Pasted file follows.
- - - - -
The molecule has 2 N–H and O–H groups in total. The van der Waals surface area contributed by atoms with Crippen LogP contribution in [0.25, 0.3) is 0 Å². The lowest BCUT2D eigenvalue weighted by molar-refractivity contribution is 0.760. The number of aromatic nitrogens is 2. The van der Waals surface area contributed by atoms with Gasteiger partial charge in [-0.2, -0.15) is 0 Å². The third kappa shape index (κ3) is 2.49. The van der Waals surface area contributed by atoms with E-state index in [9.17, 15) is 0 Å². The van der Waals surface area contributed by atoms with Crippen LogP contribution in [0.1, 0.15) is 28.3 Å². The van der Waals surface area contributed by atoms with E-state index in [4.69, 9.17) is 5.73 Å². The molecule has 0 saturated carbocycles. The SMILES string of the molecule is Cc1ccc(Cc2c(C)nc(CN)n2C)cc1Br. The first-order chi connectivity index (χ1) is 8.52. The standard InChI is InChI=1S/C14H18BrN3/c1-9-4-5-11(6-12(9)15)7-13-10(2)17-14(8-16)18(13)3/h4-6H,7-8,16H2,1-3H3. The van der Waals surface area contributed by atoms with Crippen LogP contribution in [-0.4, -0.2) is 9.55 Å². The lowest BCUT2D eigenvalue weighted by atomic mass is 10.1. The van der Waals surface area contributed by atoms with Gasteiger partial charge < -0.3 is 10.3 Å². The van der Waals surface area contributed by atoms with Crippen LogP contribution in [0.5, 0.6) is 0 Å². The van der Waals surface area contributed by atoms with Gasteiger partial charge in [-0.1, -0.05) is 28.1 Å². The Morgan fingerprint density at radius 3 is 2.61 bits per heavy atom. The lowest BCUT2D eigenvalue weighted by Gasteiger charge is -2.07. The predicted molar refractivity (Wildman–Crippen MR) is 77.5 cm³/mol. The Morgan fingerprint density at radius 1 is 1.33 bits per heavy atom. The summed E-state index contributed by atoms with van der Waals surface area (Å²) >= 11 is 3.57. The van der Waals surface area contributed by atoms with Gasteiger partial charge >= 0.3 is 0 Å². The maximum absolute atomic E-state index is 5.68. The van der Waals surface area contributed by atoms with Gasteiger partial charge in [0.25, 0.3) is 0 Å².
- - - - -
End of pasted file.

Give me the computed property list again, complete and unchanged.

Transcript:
The molecule has 2 N–H and O–H groups in total. The van der Waals surface area contributed by atoms with Crippen LogP contribution in [0.25, 0.3) is 0 Å². The lowest BCUT2D eigenvalue weighted by molar-refractivity contribution is 0.760. The number of aromatic nitrogens is 2. The van der Waals surface area contributed by atoms with Gasteiger partial charge in [-0.2, -0.15) is 0 Å². The third kappa shape index (κ3) is 2.49. The van der Waals surface area contributed by atoms with E-state index in [9.17, 15) is 0 Å². The van der Waals surface area contributed by atoms with Crippen LogP contribution in [0.1, 0.15) is 28.3 Å². The van der Waals surface area contributed by atoms with E-state index in [4.69, 9.17) is 5.73 Å². The molecule has 0 saturated carbocycles. The SMILES string of the molecule is Cc1ccc(Cc2c(C)nc(CN)n2C)cc1Br. The first-order chi connectivity index (χ1) is 8.52. The standard InChI is InChI=1S/C14H18BrN3/c1-9-4-5-11(6-12(9)15)7-13-10(2)17-14(8-16)18(13)3/h4-6H,7-8,16H2,1-3H3. The van der Waals surface area contributed by atoms with Crippen LogP contribution in [-0.4, -0.2) is 9.55 Å². The lowest BCUT2D eigenvalue weighted by atomic mass is 10.1. The van der Waals surface area contributed by atoms with Gasteiger partial charge < -0.3 is 10.3 Å². The van der Waals surface area contributed by atoms with Crippen LogP contribution in [0.5, 0.6) is 0 Å². The van der Waals surface area contributed by atoms with Gasteiger partial charge in [-0.1, -0.05) is 28.1 Å². The Morgan fingerprint density at radius 3 is 2.61 bits per heavy atom. The lowest BCUT2D eigenvalue weighted by Gasteiger charge is -2.07. The predicted molar refractivity (Wildman–Crippen MR) is 77.5 cm³/mol. The Morgan fingerprint density at radius 1 is 1.33 bits per heavy atom. The summed E-state index contributed by atoms with van der Waals surface area (Å²) >= 11 is 3.57. The van der Waals surface area contributed by atoms with Gasteiger partial charge >= 0.3 is 0 Å². The maximum absolute atomic E-state index is 5.68. The van der Waals surface area contributed by atoms with Gasteiger partial charge in [0.25, 0.3) is 0 Å².